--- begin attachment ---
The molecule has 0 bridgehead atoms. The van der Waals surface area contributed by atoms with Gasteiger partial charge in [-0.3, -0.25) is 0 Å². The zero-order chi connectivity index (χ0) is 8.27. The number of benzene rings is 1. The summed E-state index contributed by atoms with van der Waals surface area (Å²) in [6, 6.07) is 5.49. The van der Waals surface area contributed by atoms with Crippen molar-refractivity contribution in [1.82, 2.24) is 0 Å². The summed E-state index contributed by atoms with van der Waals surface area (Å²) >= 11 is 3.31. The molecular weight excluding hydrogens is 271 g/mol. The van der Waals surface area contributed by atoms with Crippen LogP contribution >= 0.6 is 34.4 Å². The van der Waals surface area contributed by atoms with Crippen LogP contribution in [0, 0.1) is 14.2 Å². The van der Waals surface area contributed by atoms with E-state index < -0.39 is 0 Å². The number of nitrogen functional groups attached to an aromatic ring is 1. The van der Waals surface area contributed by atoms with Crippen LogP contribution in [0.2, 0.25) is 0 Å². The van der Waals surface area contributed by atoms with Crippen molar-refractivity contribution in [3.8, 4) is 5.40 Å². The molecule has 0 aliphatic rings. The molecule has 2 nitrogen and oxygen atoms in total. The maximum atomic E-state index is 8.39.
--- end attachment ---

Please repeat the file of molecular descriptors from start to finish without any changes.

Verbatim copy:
The molecule has 0 bridgehead atoms. The van der Waals surface area contributed by atoms with Gasteiger partial charge in [-0.3, -0.25) is 0 Å². The zero-order chi connectivity index (χ0) is 8.27. The number of benzene rings is 1. The summed E-state index contributed by atoms with van der Waals surface area (Å²) in [6, 6.07) is 5.49. The van der Waals surface area contributed by atoms with Crippen molar-refractivity contribution in [1.82, 2.24) is 0 Å². The summed E-state index contributed by atoms with van der Waals surface area (Å²) >= 11 is 3.31. The molecular weight excluding hydrogens is 271 g/mol. The van der Waals surface area contributed by atoms with Crippen LogP contribution >= 0.6 is 34.4 Å². The van der Waals surface area contributed by atoms with Crippen LogP contribution in [0, 0.1) is 14.2 Å². The van der Waals surface area contributed by atoms with E-state index < -0.39 is 0 Å². The number of nitrogen functional groups attached to an aromatic ring is 1. The van der Waals surface area contributed by atoms with Crippen LogP contribution in [0.2, 0.25) is 0 Å². The van der Waals surface area contributed by atoms with Crippen molar-refractivity contribution in [3.8, 4) is 5.40 Å². The molecule has 0 aliphatic rings. The molecule has 2 nitrogen and oxygen atoms in total. The maximum atomic E-state index is 8.39.